Can Certain Types of Tea Really Help You Sleep?

Drinking certain teas before bed may promote relaxation and better sleep quality.
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You may find few things more relaxing than winding down with a steaming cup of herbal tea as you cozy up for bed at night.

While there are several herbal teas marketed for their ability to help you doze off and get a sounder sleep, the evidence is mixed — largely because it can be difficult to study herbal tea intake and sleep quality in a large population over a duration of time.

"It's really hard to get a good study out there, but researchers have tried," says Raj Dasgupta, MD, FAASM, a pulmonary and sleep doctor and associate professor at the University of Southern California. "Chances are, you'll see mixed evidence — in some cases, you'll have positive results and in others, you won't."

That said, good sleep involves bringing together a myriad of puzzle pieces: Some things that can help you get better sleep include going to bed and getting up at the same time every day, avoiding heavy meals before bed and creating a restful environment, say, by keeping the room dark and quiet or doing calming activities before bed, per the Mayo Clinic.

Herbal teas won't be a cure-all for your sleep woes, but they may contribute to that relaxing routine, helping you create a proper foundation for catching zzzs.

"I think there are two parts to this — the tea and the ritual," says Michael Breus, PhD, a sleep specialist and fellow of the American Academy of Sleep Medicine. "The ritual can also have a calming effect."

Meanwhile, certain ingredients in tea may also help promote sleep. Try these best teas for sleep if you want sweet slumber tonight.

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1. Chamomile Tea

It's probably the first tea that comes to mind when you think "bedtime." Chamomile has been used for years as a calming brew before bed.

"The plant itself contains apigenin, a compound that binds to the same receptors in the brain as drugs used to treat anxiety and insomnia, called benzodiazepines, and has been shown to produce a mild sedative effect," Dr. Breus says.

Insomnia is more common in older adults, and chamomile is one medicinal plant that may help promote sleep. Nursing home residents who took 400 milligrams of chamomile extract daily had better sleep quality than those who took a placebo in a small December 2017 study published in the journal Complementary Therapies in Medicine.

The benefits aren't just for older adults: When 80 postnatal people with poor sleep quality were assigned to either drink chamomile tea for two weeks or receive regular postpartum care, the chamomile tea group had significantly lower scores of sleep inefficiency and depression, per a February 2016 study in the Journal of Advanced Nursing. The effects seemed to be limited to the immediate term, as the scores were similar between groups four weeks after the test.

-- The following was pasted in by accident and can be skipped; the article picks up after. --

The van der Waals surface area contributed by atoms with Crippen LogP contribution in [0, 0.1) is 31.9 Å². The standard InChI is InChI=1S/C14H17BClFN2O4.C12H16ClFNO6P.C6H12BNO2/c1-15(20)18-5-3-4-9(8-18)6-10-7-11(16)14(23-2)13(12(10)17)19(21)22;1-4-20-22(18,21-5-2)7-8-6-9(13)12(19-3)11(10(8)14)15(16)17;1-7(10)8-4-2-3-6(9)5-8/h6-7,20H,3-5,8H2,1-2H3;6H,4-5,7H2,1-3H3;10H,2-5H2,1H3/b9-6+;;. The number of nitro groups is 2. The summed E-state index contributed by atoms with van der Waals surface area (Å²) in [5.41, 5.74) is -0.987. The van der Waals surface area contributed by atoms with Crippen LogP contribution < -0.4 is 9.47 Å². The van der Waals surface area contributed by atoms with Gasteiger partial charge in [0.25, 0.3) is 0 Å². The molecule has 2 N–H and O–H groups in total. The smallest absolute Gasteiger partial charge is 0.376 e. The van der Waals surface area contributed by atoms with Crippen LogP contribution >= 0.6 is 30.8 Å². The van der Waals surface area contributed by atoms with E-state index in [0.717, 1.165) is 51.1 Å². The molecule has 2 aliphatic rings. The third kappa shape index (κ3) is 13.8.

That said, the research is inconsistent — not all studies have been able to confirm the link between chamomile and better sleep. However, chamomile may offer other benefits that make it worth trying.

"Regardless of sleep, chamomile extract has been used for its anti-inflammatory properties and it might help out with anxiety," Dr. Dasgupta says, adding that its benefits are likely due to chamomile's antioxidants.

2. Lavender Tea

If you've ever used lavender essential oil in a diffuser or spritzed lavender spray on your pillow, you know how calming it can be.

"Lavender's claim to fame is that it's very relaxing," Dr. Dasgupta says. "It's had some studies with, again, mixed results, but it is a classic tea for sleep that jumps to mind."

Smelling and drinking lavender tea for two weeks daily led to fewer reports of fatigue in sleep-disturbed postnatal people, it didn't affect sleep quality, per another December 2015 study in Worldviews on Evidence Based Nursing.

But the flower seems to work best when sniffed: Women ages 45 to 55 used lavender aromatherapy for 20 minutes twice weekly for 12 weeks and saw an improvement in sleep quality and heart rate variability compared to those in a control group, per an August 2011 study in Evidence-Based Complementary and Alternative Medicine.

And the scent of lavender improved sleep quality in healthy students and in people with ischemic heart disease, per a March 2013 review in Evidence-Based Complementary and Alternative Medicine.

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3. Valerian Root

You've likely seen valerian root touted on the boxes of several nighttime teas. It's been used for several years and marketed for insomnia, stress relief, anxiety and sleep.

"Valerian root works on a neurotransmitter known as gamma-aminobutyric acid (GABA), which promotes sleep," Dr. Dasgupta says. "Many of the prescription sleeping aids such as Ambien, Sonata, Lunesta or even Xanax all work on GABA."

Much of the research done on valerian root and sleep is decades-old or has inconsistent methodologies, but an October 2020 study in the Journal of Evidence-Based Integrative Medicine sought to update and re-evaluate the available data. The researchers found that while evidence is limited, "valerian could be a safe and useful herb alone and also in combination in treating sleep problems, anxiety and associated comorbidities."

They note that valerian may be particularly useful in treating insomnia in people with high levels of anxiety.

The Bottom Line

“Tea by itself can never solve your sleep problems," Dr. Dasgupta says. What helps more is having your favorite tea at night along with a set bedtime and wake-up time, exercising during the day and putting technology away, he adds.

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